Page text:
For the last few years, St. Louis Cardinals third baseman, Matt Carpenter, has been good for about 70 RBIs, around 20-or so home runs, and a batting average in the .270 range. They are good numbers and the kind any team would be glad to have a player produce. But they are far from being MVP numbers.
This season he is hitting .270 and is on pace to set a new career high in RBIs (88). His slugging percentage is higher than ever (.575) as is his OPS (.958). But that kind of stuff is going to happen when you start hitting home runs like he has this season.
As of August 22, he has 34 to his name, a new career high, and is a candidate for NL MVP honors this season. But does he have much of a shot?
According to SportsBettingDime.com, during the preseason he wasn’t considered a serious candidate at all. Serious enough to get odds, +17500. Fast forward to August 23, and his odds are a lot better at +400. Sounds like he has a pretty good shot then, right? He does—but there are a few guys with even better shots:
- Freddie Freeman, 1B, Atlanta Braves (+150): Freeman has been a solid player for years. But since the Braves are contenders this season, his efforts are getting a lot more attention. As of August 22, his batting average ties a career high (.319), he’s knocked in 78 runs, and hit 20 home runs. He’ll be in the running when the voters start casting their ballots. But if he can muster up a strong finish, he might be able to lock it down.
- Nolan Arenado, 3B, Colorado Rockies (+180): He’s been in the MVP conversation for the last three years (top eight but never higher than fourth). His numbers are even better than Freeman’s (.309 BA, 87 RBIs, and 3 home runs). With the race being so close, he could use a strong finish to get his name in the minds of voters over Freeman.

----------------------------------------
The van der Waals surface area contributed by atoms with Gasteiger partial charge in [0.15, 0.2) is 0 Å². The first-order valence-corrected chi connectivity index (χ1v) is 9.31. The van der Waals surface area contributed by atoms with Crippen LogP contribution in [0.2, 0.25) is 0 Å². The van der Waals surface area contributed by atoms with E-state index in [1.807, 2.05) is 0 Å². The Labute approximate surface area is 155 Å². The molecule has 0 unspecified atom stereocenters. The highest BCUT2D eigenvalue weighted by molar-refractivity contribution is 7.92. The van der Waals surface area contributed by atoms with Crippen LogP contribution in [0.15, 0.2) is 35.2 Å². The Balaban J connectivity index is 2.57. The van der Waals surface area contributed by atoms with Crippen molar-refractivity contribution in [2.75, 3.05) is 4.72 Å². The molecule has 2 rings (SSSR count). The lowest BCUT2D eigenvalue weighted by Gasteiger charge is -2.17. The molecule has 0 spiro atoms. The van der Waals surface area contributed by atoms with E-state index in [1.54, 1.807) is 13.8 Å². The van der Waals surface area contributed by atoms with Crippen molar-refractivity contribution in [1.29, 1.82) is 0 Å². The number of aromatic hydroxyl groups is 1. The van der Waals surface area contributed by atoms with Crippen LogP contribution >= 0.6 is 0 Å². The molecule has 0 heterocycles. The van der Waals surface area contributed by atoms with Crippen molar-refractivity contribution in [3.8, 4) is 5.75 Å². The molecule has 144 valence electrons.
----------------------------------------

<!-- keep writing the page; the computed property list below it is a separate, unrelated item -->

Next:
- Paul Goldschmidt, 1B, Arizona Diamondbacks (+350): He’s been in the running before and has actually finished in the top three on three separate occasions. He might have won it all last season but playing through an elbow injury killed his September numbers and his chances. This season, he’s hitting .297 with 29 home runs and 73 RBIs. Like the others, he’ll need a strong finish if he’s going to finish on top this season.
They are not the only candidates; just the three most likely ones in addition to Carpenter. Jacob deGrom, Max Scherzer, and Aaron Nola are in the conversation as well. But unless a pitcher is truly lights out and there aren’t any worthy batters, pitchers don’t win MVP.
Does Matt Carpenter have a shot at winning? Absolutely, but to do so, he’ll need to have a very strong finish. It wouldn’t hurt if the other three slacked off a little. Freeman, Arenado, and Goldschmidt are having slightly better years (overall). To overcome them, he’ll need to wow the voters over the remainder of the season.
Being on a division winner is normally not a prerequisite for MVP honors. But leading his team to the top would certainly boost his case.